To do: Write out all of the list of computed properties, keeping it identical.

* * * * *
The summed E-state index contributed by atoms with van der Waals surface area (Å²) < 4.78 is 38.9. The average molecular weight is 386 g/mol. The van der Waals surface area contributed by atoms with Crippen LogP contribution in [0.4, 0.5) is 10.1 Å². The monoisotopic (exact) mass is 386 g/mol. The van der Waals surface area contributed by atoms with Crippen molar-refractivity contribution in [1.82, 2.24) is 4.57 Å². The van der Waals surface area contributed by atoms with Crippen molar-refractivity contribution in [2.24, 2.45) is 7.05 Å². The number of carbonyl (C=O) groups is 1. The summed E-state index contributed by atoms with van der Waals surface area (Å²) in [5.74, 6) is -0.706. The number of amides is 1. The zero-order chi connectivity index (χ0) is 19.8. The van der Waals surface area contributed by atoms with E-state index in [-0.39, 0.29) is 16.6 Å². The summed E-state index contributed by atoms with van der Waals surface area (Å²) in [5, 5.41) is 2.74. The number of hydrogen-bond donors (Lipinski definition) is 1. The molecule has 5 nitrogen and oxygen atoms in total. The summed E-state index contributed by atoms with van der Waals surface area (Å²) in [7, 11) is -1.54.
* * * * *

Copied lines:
The summed E-state index contributed by atoms with van der Waals surface area (Å²) < 4.78 is 38.9. The average molecular weight is 386 g/mol. The van der Waals surface area contributed by atoms with Crippen LogP contribution in [0.4, 0.5) is 10.1 Å². The monoisotopic (exact) mass is 386 g/mol. The van der Waals surface area contributed by atoms with Crippen molar-refractivity contribution in [1.82, 2.24) is 4.57 Å². The van der Waals surface area contributed by atoms with Crippen molar-refractivity contribution in [2.24, 2.45) is 7.05 Å². The number of carbonyl (C=O) groups is 1. The summed E-state index contributed by atoms with van der Waals surface area (Å²) in [5.74, 6) is -0.706. The number of amides is 1. The zero-order chi connectivity index (χ0) is 19.8. The van der Waals surface area contributed by atoms with E-state index in [-0.39, 0.29) is 16.6 Å². The summed E-state index contributed by atoms with van der Waals surface area (Å²) in [5, 5.41) is 2.74. The number of hydrogen-bond donors (Lipinski definition) is 1. The molecule has 5 nitrogen and oxygen atoms in total. The summed E-state index contributed by atoms with van der Waals surface area (Å²) in [7, 11) is -1.54.